Georgia antisemitism bill wins final approval amid Israel-Hamas war

Bill extends protections to Jewish people under hate crimes law
Members of the Jewish community and supporters hold signs during an antisemitism press conference at the Georgia State Capitol on Wednesday, February 22, 2023. (Natrice Miller/

Credit: Natrice Miller/AJC

Credit: Natrice Miller/AJC

Members of the Jewish community and supporters hold signs during an antisemitism press conference at the Georgia State Capitol on Wednesday, February 22, 2023. (Natrice Miller/

The Georgia General Assembly overwhelmingly passed a bill Thursday that defines antisemitism as part of the state’s hate crimes law, giving its final approval over opposition from those who say it could limit criticism of Israel.

Votes by the state Senate and House sent the bill to Gov. Brian Kemp, who said he plans to sign it into law. The Senate passed the measure 44-6, followed by a quick 129-5 vote in the House.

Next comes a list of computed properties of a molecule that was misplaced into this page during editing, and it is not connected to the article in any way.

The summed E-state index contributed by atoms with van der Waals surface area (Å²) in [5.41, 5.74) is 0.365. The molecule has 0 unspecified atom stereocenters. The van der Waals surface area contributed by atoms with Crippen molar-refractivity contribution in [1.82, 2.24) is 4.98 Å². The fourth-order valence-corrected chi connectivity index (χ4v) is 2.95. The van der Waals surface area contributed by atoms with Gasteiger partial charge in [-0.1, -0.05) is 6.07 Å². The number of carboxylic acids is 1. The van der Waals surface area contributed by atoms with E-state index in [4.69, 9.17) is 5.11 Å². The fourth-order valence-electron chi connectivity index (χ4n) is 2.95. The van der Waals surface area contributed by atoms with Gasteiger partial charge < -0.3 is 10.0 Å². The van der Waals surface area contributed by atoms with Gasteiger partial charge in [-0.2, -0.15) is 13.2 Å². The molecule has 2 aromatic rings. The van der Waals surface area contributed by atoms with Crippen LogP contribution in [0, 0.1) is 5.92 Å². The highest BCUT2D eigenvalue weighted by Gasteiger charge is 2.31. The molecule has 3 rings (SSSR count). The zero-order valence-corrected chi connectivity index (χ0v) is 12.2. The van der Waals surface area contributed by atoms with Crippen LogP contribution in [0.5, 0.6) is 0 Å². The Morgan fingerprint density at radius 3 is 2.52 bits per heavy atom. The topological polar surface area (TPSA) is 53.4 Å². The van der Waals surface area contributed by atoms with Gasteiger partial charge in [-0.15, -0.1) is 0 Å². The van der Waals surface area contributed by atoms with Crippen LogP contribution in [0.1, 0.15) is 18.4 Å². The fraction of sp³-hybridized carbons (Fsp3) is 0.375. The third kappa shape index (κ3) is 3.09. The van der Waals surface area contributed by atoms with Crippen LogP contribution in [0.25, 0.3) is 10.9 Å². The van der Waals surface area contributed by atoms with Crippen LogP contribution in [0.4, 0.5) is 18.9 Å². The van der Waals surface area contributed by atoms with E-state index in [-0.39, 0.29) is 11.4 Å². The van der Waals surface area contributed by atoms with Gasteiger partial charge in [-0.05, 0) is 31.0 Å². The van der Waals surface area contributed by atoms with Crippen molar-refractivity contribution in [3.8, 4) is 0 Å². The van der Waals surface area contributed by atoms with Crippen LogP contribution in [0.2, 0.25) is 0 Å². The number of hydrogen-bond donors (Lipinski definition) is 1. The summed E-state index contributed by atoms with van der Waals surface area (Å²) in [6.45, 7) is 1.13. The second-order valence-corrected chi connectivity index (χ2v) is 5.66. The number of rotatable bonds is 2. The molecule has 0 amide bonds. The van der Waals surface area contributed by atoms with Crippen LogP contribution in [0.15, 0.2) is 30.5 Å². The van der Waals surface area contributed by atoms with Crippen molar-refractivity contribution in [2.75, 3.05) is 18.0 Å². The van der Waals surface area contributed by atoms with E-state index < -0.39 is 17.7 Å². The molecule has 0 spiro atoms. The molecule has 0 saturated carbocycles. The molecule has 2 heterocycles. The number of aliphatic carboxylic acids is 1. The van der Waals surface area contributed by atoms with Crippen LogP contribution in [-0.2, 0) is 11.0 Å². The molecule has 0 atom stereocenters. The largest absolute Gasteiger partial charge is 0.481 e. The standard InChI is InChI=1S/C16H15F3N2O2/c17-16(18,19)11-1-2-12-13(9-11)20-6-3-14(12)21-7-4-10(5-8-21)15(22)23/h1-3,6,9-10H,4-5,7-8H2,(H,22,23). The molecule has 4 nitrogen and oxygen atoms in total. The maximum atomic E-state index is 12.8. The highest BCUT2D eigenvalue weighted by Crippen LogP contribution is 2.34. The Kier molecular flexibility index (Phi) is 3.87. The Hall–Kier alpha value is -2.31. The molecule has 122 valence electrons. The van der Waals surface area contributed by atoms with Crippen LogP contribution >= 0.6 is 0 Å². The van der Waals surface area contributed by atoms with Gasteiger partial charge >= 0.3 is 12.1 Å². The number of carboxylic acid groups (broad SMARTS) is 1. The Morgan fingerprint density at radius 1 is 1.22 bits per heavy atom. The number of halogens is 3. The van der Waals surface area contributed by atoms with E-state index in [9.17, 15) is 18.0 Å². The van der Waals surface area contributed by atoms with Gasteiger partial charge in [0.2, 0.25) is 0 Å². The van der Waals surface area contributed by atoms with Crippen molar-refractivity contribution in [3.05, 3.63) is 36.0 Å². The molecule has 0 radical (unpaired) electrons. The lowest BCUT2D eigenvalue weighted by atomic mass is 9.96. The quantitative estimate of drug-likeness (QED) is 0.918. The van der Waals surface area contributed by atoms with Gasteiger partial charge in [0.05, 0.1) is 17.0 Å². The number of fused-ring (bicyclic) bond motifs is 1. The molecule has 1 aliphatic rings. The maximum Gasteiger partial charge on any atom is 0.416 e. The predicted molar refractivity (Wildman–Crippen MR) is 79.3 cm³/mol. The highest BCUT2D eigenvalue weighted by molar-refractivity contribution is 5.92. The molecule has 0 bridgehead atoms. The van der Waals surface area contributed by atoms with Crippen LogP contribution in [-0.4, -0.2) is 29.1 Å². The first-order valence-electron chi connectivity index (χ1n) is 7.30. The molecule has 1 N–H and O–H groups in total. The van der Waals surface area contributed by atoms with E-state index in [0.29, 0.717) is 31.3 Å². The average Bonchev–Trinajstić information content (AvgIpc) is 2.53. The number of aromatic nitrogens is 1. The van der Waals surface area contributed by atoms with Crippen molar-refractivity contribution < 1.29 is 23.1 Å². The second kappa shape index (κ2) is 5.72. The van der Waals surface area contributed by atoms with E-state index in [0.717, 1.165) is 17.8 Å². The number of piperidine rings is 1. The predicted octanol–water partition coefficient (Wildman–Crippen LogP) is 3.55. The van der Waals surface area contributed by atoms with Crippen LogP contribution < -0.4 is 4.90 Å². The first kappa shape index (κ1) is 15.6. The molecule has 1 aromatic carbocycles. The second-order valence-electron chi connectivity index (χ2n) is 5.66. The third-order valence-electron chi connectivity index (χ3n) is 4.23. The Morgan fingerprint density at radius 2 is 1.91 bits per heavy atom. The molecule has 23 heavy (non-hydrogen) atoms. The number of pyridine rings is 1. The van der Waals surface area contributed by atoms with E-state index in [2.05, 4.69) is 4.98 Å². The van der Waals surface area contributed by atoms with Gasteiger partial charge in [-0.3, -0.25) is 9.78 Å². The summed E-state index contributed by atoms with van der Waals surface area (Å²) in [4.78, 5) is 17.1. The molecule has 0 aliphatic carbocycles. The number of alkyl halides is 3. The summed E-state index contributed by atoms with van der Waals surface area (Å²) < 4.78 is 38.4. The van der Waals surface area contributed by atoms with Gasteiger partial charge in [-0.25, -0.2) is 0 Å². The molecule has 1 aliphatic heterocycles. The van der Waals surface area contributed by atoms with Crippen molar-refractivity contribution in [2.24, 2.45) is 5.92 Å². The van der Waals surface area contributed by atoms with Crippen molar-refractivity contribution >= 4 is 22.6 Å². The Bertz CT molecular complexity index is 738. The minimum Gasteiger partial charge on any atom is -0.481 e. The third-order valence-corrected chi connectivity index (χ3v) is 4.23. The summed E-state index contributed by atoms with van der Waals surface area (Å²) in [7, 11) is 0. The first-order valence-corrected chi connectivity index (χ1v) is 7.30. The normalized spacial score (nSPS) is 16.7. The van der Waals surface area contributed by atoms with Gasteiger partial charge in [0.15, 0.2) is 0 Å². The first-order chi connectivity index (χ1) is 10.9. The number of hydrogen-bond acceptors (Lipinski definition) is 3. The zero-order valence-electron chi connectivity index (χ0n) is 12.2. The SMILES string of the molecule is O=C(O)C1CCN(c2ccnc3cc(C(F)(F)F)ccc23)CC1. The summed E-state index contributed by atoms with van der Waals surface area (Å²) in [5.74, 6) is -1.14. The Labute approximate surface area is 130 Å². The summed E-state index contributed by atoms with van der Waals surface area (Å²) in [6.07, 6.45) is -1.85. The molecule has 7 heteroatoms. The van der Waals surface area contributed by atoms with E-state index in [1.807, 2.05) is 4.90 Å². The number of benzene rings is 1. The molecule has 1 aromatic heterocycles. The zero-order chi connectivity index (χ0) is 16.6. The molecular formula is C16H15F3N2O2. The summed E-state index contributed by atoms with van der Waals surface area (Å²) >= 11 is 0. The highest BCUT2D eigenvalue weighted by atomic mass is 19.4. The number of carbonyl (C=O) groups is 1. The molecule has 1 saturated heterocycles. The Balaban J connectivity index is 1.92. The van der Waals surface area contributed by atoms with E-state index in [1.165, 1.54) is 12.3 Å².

Lawmakers prioritized the antisemitism bill in the wake of the Israel-Hamas war that began Oct. 7, saying Jewish people need greater protections from crimes motivated by bigotry.

“Antisemitism was already at a record high before Oct. 7, and it just skyrocketed afterward,” said state Rep. Esther Panitch, a Democrat from Sandy Springs and the only Jewish legislator in Georgia. “It’s a recognition and a relief that we’ve been heard by the entire state.”

Even before the Israel-Hamas war, hate groups repeatedly distributed fliers smearing Jewish people in Atlanta-area neighborhoods.

Credit: Natrice Miller/AJC

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Credit: Natrice Miller/AJC

Jewish residents told lawmakers about an increase in antisemitic incidents, including a group that hung a Jew in effigy outside a Macon synagogue last summer.

“It is time: Let the voice of Georgia be heard that antisemitism is condemned and rejected,” said state Senate President Pro Tem John Kennedy, a Republican from Macon.

Opponents of the legislation, House Bill 30, objected to its reliance on a definition of antisemitism from the International Holocaust Remembrance Alliance that includes examples of when speech against Israel amounts to attacks against Jewish people, such as claiming that the existence of Israel is a racist endeavor.